1. Care to cite any evidence for this stall you repeatedly refer to as if it were accepted fact? Seems to me you have it backwards and you are the one relying on statistically insignificant variations to say there is a stall. I don’t see any statistically significant bend in the global mean temperature trend over the last ten years, much less a leveling off, based on the chart of objectively sourced and rigorously verified data Nordhaus cites. The only way I see that is if one were to apply a peak-hold function in an improperly implemented attempt to separate the random noise from the trend. The peaks hitting +0.9 C have leveled off since 1999, but the overall trend inclusive of all the data continues upwards at roughly the same slope going back to at least 1980. Overlay a line representing the best-fit straight-line slope of the data measured from 1980 to 2000, and it fits well within the peak-to-peak noise of the data out to the end of the chart going to 2011. Where is your stall which you claim to be more statistically significant than the glaring warming trend represented by the data plotted on that chart?

      2. There is no evidence it has stalled. There’s interesting evidence about shorter term temperature cycles arising from the Pacific Oscillation.

        Which imply that we are close to the bottom of a temperature downcycle of roughly 10 years in periodicity. And yet average temperatures have kept rising.

        The next upcycle will be interesting, to say the least.

      3. Brett, what’s really hilarious here is not your lying; that’s normal now.

        What tickles me pink is that somebody, somewhere, might actually be paying you money to work as an engineer. I can imagine you in a meeting making a claim with no evidence whatsoever, repeating it endlessly while ignoring the people asking for evidence.

        It reminds me of the story I heard at [Big 3 auto company] where somebody was hired as a Ph.D. in electrical engineering, and fooled people for six months, despite having no training or experience in the field whatsoever.

  8. The irony in all of this is manifest.

    Richard Tol and Nordhaus have frequently combined to provide ammunition for climate sceptics of the kind who say ‘this is happening, or probably is, but what is the hurry?’ Tol is famous for the economic analysis to back that up eg we are better to adapt than to try to prevent climate change, etc.

    When Lord Nick Stern produced a report for Tony Blair’s government outlining the costs of climate change, and estimating them at 30% world GDP in 2050– ie the equivalent of another Second World War (or worse) Nordhaus jumped on him.

    Stern, Nordhaus said, was guilty of using a real discount rate of 1%. The correct rate, being that on US government real return securities, should be at least 4%.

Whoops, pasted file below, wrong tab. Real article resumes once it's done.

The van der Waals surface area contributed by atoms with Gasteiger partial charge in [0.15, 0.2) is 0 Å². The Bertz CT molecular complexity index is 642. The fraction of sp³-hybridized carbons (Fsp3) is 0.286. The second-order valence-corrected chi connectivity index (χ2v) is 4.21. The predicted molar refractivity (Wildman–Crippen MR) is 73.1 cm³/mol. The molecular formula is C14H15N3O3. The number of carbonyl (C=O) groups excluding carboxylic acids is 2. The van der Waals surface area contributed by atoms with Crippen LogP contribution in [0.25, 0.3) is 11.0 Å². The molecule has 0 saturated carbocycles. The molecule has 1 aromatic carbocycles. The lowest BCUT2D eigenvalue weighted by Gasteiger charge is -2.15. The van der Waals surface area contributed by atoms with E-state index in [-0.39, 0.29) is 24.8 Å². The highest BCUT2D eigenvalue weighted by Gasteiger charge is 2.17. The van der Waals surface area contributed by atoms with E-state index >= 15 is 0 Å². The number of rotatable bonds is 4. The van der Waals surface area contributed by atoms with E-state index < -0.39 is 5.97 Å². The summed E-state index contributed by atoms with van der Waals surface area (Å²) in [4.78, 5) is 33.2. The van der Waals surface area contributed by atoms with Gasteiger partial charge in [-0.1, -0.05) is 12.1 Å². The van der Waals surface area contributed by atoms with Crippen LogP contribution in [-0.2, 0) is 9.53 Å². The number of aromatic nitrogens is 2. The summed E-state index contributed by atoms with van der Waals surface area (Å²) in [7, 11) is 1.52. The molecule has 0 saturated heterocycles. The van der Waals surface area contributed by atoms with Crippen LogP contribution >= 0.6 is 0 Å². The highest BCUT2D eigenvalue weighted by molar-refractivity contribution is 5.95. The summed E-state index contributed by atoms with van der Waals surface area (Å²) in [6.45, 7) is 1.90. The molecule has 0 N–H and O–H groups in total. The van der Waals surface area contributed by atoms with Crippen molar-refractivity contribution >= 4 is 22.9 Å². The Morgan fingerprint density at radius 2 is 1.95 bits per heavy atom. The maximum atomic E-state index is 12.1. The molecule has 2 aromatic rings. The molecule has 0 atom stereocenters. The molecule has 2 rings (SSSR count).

That was the Stern v. Nordhaus argument and it went on for over a year. Stern was the first widely acknowledged official report to put a cost on climate change, and Nordhaus became the prime ammunition for those, UK and otherwise, seeking to discredit it. Partha Das Gupta jumped in, saying Stern had undervalued the loss of life in frontier/ emerging market states that will feel the hit of climate change first, and hardest.

    Stern pointed out that since the ‘opportunity cost’ of losing an Earth as a habitable planet is essentially infinite, a very low pure rate of time discount is justified. This is not a conventional case of economic opportunity cost.

    Llomberg of course got his usual air time in the Wall Street Journal. Wouldn’t it be better if we spent that 2-5% of GDP (making the world economy in December 2050 no larger than it would otherwise have been in December 2048, but with of course much greater climate change) on providing clean water to everyone? The fact that the readers of the WSJ would oppose that and prefer to spend it on defence spending, and that human nature says we’d spend it on more and bigger cars and more cat food, is ignored. Llomberg is too shrewd a student of politics to get up in the WSJ and say ‘maybe we should do without defence spending’.

    Since then:

    – Stern has admitted he wished he had concentrated more on the ‘out cases’ the possibility that temperature change will be greater and or faster than our models project. What happens if we go up 5 degrees C, not 2? Or 10?

    In other words (and this is before the financial crisis hit) the ‘black swans’ or ‘fat tails’ of climate change, that our models might not predict– in the same way our Value-At-Risk (VAR) models did not prepare us for the financial events of 2008-09.

    – Nordhaus, to my knowledge, has not acknowledged that now that the real rate of return on long term government securities (UK or UK) is sub 1%, Stern is now arguably too aggressive in his discounting.

    In other words, Nordhaus had a great critique, it was widely used by advocates of doing nothing, and AFAIK he has not retracted it.

    In other words, Tol and Nordhaus have reached that level of the ‘useful idiot’. They don’t deny climate change, or that something should be done about it, but they provide excellent ammunition to those who do both or either.

    This makes Nordhaus’ article all the more ironic.

    I assume it is a sort of propitiation, the problem being that few people read a left wing literary publication like the New York Review.